A woman who left a “trail of destruction” when she siphoned $358,925 from the bank accounts of a Christchurch travel agency where she worked, has been jailed for 27 months.
Jordan Alexandra Kirkham, 28, is pregnant and will still be serving her sentence when she gives birth in November.
The Parole Board will decide her release date, but not before she has completed a third of the sentence in early 2020.
Kirkham was sentenced in the Christchurch District Court by Judge Bridget Mackintosh after admitting one representative charge of obtaining the money by deception.
She had taken the money over three years in 100 transactions, using a colleague’s access details to enable her to switch the money into five of her own bank accounts.
None of the money went into the joint account she had with her partner, who knew nothing of her offending.
Judge Mackintosh asked defence counsel Claire McCool how Kirkham had spent the money was told it had gone on “household items and travel”. No schedule of her spending was put before the judge.
There was no indication in the pre-sentence report of any gambling issue, but no assets remained from the funds she took.
Kirkham offered to make a contribution towards reparations at $100 a week from her pay at her new job where her employer has been told of her offending.
Judge Mackintosh said Kirkham’s offending took place from September 2015 to October 2018, when she transferred the money into her own accounts and hid the transactions with other transfers between company accounts. When a suspicious transaction was noticed, she admitted what she had been doing.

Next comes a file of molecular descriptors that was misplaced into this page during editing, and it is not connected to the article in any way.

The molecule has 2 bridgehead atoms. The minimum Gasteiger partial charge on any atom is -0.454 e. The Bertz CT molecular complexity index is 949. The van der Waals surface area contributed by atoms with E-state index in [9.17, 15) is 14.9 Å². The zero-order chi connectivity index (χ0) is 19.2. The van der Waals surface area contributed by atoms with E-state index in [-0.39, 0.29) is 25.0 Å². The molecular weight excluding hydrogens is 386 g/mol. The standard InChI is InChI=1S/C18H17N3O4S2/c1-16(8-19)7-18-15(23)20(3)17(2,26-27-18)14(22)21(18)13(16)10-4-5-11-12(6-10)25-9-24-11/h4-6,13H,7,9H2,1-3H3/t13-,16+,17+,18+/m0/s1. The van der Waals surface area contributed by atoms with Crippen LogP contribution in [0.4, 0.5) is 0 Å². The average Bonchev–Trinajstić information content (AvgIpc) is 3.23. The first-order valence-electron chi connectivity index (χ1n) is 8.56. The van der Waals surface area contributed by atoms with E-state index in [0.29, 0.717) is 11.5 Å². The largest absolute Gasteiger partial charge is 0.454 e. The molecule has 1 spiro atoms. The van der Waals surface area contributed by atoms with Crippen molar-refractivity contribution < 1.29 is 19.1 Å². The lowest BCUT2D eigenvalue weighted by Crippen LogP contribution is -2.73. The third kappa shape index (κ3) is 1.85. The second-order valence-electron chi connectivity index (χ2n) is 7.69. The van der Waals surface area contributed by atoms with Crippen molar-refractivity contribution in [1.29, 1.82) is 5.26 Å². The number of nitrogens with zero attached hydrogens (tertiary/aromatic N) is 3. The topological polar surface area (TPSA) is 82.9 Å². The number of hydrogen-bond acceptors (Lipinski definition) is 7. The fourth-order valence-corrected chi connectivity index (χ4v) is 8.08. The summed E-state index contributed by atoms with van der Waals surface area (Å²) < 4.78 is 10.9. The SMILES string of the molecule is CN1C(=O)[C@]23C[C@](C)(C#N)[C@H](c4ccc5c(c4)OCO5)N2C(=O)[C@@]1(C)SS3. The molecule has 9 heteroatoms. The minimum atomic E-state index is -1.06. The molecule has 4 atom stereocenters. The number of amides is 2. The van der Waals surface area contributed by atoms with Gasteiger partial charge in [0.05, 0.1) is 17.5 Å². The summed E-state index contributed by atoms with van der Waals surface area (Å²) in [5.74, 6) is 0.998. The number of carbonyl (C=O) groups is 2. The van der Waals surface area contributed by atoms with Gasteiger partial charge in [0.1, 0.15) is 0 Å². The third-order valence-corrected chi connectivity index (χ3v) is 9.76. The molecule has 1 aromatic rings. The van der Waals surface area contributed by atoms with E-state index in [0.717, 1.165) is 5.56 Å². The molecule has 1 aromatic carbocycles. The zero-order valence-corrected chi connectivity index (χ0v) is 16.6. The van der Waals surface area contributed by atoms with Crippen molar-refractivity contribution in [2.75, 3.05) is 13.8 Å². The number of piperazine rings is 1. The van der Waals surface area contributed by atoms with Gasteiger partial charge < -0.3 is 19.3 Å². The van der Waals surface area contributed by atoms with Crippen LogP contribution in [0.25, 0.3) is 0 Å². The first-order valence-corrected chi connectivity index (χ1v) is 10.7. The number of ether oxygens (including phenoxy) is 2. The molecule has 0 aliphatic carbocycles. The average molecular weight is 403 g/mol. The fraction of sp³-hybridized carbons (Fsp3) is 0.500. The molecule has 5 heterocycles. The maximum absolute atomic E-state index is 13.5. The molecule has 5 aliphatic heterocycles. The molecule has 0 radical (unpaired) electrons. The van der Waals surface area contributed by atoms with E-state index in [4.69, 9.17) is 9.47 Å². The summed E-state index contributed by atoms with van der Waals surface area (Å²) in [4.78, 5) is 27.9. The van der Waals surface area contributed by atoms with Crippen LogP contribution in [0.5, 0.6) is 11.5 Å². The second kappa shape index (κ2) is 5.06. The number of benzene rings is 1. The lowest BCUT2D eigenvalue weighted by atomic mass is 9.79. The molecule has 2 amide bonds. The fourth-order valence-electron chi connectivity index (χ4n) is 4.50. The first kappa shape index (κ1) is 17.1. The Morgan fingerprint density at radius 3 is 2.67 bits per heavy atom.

The victim impact statement from the company showed that the agency and fellow employees on her team felt “an enormous sense of betrayal” by someone who was well liked and part of a good team.
Her offending had left a “trail of destruction” in her wake.
Ms McCool urged the judge to impose a jail term of two years or less so that home detention could be considered. She said Kirkham had no previous convictions, was remorseful, and had offered to make a reparation contribution.
But the judge decided that even with reductions for those factions, and for her pregnancy, the sentence was still two years three months.
Even if the sentence had been within home detention range she would not have allowed it because of the denunciation and deterrence required, she said.
She also ordered Kirkham to pay $25,000 reparations to the company over the five years after her release.
The company had insurance and the reparation would cover the excess, but she expected the company would also have to face increased premiums because of the offending.
Judge Mackintosh told Kirkham: “It still remains something of a mystery to me how you managed to spend all that money.”